Montreal: The Fifteenth session of the Conference of the Parties (COP 15) held at Montreal Canada concluded on a positive note today (December 19). The 140 participating nations of the COP 15 adopted the ‘UNDP Nature Pledge’, according to an official statement of the United Nations Development Programme (UNDP). During the event, a historic agreement was reached at the UN Convention on Biological Diversity. All the participants agreed to preserve and protect nature with the help of the Global Biodiversity Framework (GBF), according to the statement by UNDP.
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The UNDP statement also mentioned that the GBF is intended to stop biodiversity loss. This is to conserve and restore the land and sea for the protection of our planet. The Nature Pledge also intends to protect the rights of indigenous people and local communities.
The entire plan includes various targets that need to be achieved for stopping the ongoing biodiversity loss of the earth. Although how the nations fund and proceed towards achieving the expected biodiversity goals will be monitored and reported, according to the statement.
Previously, Union Minister Bhupendra Yadav had said that the goals and targets set in the Global Biodiversity Framework should be ambitious, yet realistic and practical.
Mr Yadav was addressing the Stocktaking Plenary at UN Biodiversity Conference, COP15 at Montreal, Canada, said a statement by the Ministry of Environment, Forest and Climate Change.
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Addressing the Plenary, Mr Yadav said,
I acknowledge the contribution of the parties for their valuable contribution and hope that this conference reaches a consensus on putting in place the Post-2020 Global Biodiversity Framework.
“Reversing ecosystem degradation and halting global biodiversity loss is essential for socio-economic development, human well-being, and for advancing global sustainability,” he added.
The goals and targets set in the Global Biodiversity Framework should be ambitious; yet realistic and practical. Conservation of biodiversity must also be based on Common but Differentiated Responsibilities and Respective capabilities as the climate change processes affect biodiversity, he stated.
For developing nations, agriculture is a paramount economic driver for rural communities, and the critical support provided to these sectors cannot be redirected. When food security is of paramount importance for developing countries, prescribing numerical targets for pesticide reductions is unnecessary and must be left to countries to decide, based on national circumstances, priorities and capabilities.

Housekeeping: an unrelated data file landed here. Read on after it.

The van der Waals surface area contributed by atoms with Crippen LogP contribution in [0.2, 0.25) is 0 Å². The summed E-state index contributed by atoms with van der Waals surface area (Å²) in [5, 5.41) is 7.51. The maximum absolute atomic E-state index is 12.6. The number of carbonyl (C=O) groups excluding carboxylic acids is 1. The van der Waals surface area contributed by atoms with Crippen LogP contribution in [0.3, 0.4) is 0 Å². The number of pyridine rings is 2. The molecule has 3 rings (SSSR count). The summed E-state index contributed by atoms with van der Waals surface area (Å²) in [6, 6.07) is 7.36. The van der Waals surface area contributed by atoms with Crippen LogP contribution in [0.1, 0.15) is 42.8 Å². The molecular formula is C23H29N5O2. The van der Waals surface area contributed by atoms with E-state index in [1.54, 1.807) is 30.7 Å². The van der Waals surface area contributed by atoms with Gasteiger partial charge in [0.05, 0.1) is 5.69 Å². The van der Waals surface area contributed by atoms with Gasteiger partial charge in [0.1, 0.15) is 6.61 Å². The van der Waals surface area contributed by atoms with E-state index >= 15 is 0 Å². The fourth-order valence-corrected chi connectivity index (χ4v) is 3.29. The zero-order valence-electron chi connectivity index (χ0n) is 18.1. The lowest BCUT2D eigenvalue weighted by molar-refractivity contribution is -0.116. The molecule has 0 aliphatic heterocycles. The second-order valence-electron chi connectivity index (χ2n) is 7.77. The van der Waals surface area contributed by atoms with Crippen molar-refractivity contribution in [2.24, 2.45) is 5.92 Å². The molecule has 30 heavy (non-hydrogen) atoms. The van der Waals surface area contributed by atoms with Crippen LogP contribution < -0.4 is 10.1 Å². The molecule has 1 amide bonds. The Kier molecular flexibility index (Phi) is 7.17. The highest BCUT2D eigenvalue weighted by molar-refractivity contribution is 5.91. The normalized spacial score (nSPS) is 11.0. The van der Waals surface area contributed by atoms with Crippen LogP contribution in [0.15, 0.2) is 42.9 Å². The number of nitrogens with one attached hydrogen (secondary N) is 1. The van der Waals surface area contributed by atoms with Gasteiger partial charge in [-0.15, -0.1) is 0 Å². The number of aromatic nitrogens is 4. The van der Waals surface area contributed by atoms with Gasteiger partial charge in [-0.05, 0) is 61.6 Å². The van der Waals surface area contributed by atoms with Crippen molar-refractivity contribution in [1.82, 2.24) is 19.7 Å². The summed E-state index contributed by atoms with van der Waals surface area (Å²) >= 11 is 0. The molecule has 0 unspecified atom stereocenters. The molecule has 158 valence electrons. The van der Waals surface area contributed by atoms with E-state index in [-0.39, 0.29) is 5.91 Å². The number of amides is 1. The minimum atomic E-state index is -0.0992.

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Biodiversity conservation requires ecosystems to be conserved and restored holistically and in an integrated manner. It is in this context that Ecosystem Approaches for the conservation of biodiversity need to be adopted rather than nature-based solutions.
The successful implementation of the framework will squarely depend on the ways and means we put in place for an equally ambitious Resource Mobilization Mechanism. Hence there is a need to create a new and dedicated mechanism for the provision of financial resources to developing-country Parties.
India is fully committed to working closely with all parties so that we are all able to bring out an ambitious and realistic GBF in COP 15.
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(This story has not been edited by NDTV staff and is published from a syndicated feed.)
NDTV – Dettol have been working towards a clean and healthy India since 2014 via the Banega Swachh India initiative, which is helmed by Campaign Ambassador Amitabh Bachchan. The campaign aims to highlight the inter-dependency of humans and the environment, and of humans on one another with the focus on One Health, One Planet, One Future – Leaving No One Behind. It stresses on the need to take care of, and consider, everyone’s health in India – especially vulnerable communities – the LGBTQ population, indigenous people, India’s different tribes, ethnic and linguistic minorities, people with disabilities, migrants, geographically remote populations, gender and sexual minorities. In wake of the current COVID-19 pandemic, the need for WASH (Water, Sanitation and Hygiene) is reaffirmed as handwashing is one of the ways to prevent Coronavirus infection and other diseases. The campaign will continue to raise awareness on the same along with focussing on the importance of nutrition and healthcare for women and children, fight malnutrition, mental wellbeing, self care, science and health, adolescent health & gender awareness. Along with the health of people, the campaign has realised the need to also take care of the health of the eco-system. Our environment is fragile due to human activity, which is not only over-exploiting available resources, but also generating immense pollution as a result of using and extracting those resources. The imbalance has also led to immense biodiversity loss that has caused one of the biggest threats to human survival – climate change. It has now been described as a “code red for humanity.” The campaign will continue to cover issues like air pollution, waste management, plastic ban, manual scavenging and sanitation workers and menstrual hygiene. Banega Swasth India will also be taking forward the dream of Swasth Bharat, the campaign feels that only a Swachh or clean India where toilets are used and open defecation free (ODF) status achieved as part of the Swachh Bharat Abhiyan launched by Prime Minister Narendra Modi in 2014, can eradicate diseases like diahorrea and the country can become a Swasth or healthy India.